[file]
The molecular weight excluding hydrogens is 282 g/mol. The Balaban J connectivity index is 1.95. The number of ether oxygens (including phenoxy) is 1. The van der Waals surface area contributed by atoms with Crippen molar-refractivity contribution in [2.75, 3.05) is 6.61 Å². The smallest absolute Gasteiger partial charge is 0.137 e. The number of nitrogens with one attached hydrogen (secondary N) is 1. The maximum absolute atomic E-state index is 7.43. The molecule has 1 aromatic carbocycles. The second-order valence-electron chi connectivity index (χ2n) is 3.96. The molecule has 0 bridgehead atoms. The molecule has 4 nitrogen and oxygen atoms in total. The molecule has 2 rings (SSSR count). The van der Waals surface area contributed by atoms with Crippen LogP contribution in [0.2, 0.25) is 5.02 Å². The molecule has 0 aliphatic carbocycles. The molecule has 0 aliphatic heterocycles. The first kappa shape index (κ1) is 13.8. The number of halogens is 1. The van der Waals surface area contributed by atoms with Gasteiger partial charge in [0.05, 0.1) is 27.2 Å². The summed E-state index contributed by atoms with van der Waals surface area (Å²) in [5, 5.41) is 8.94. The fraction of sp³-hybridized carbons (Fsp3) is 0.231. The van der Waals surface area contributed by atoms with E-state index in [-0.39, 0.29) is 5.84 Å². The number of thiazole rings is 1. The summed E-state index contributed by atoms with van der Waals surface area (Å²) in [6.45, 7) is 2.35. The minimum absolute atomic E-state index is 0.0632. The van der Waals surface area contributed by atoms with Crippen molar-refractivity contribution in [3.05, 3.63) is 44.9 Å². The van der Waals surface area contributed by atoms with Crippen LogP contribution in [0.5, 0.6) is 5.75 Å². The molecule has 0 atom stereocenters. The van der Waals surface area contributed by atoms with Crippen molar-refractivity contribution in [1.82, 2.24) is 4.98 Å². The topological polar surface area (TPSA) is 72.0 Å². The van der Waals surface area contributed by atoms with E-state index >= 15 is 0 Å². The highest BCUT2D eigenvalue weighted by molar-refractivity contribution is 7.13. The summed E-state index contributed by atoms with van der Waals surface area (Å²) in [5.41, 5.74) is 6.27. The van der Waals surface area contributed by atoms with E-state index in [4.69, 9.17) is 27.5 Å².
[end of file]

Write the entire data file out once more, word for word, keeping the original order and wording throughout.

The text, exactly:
The molecular weight excluding hydrogens is 282 g/mol. The Balaban J connectivity index is 1.95. The number of ether oxygens (including phenoxy) is 1. The van der Waals surface area contributed by atoms with Crippen molar-refractivity contribution in [2.75, 3.05) is 6.61 Å². The smallest absolute Gasteiger partial charge is 0.137 e. The number of nitrogens with one attached hydrogen (secondary N) is 1. The maximum absolute atomic E-state index is 7.43. The molecule has 1 aromatic carbocycles. The second-order valence-electron chi connectivity index (χ2n) is 3.96. The molecule has 0 bridgehead atoms. The molecule has 4 nitrogen and oxygen atoms in total. The molecule has 2 rings (SSSR count). The van der Waals surface area contributed by atoms with Crippen LogP contribution in [0.2, 0.25) is 5.02 Å². The molecule has 0 aliphatic carbocycles. The molecule has 0 aliphatic heterocycles. The first kappa shape index (κ1) is 13.8. The number of halogens is 1. The van der Waals surface area contributed by atoms with Gasteiger partial charge in [0.05, 0.1) is 27.2 Å². The summed E-state index contributed by atoms with van der Waals surface area (Å²) in [5, 5.41) is 8.94. The fraction of sp³-hybridized carbons (Fsp3) is 0.231. The van der Waals surface area contributed by atoms with E-state index in [-0.39, 0.29) is 5.84 Å². The number of thiazole rings is 1. The summed E-state index contributed by atoms with van der Waals surface area (Å²) in [6.45, 7) is 2.35. The minimum absolute atomic E-state index is 0.0632. The van der Waals surface area contributed by atoms with Crippen molar-refractivity contribution in [3.05, 3.63) is 44.9 Å². The van der Waals surface area contributed by atoms with Crippen LogP contribution in [0.5, 0.6) is 5.75 Å². The molecule has 0 atom stereocenters. The van der Waals surface area contributed by atoms with Crippen molar-refractivity contribution in [1.82, 2.24) is 4.98 Å². The topological polar surface area (TPSA) is 72.0 Å². The van der Waals surface area contributed by atoms with E-state index >= 15 is 0 Å². The highest BCUT2D eigenvalue weighted by molar-refractivity contribution is 7.13. The summed E-state index contributed by atoms with van der Waals surface area (Å²) in [5.41, 5.74) is 6.27. The van der Waals surface area contributed by atoms with E-state index in [4.69, 9.17) is 27.5 Å².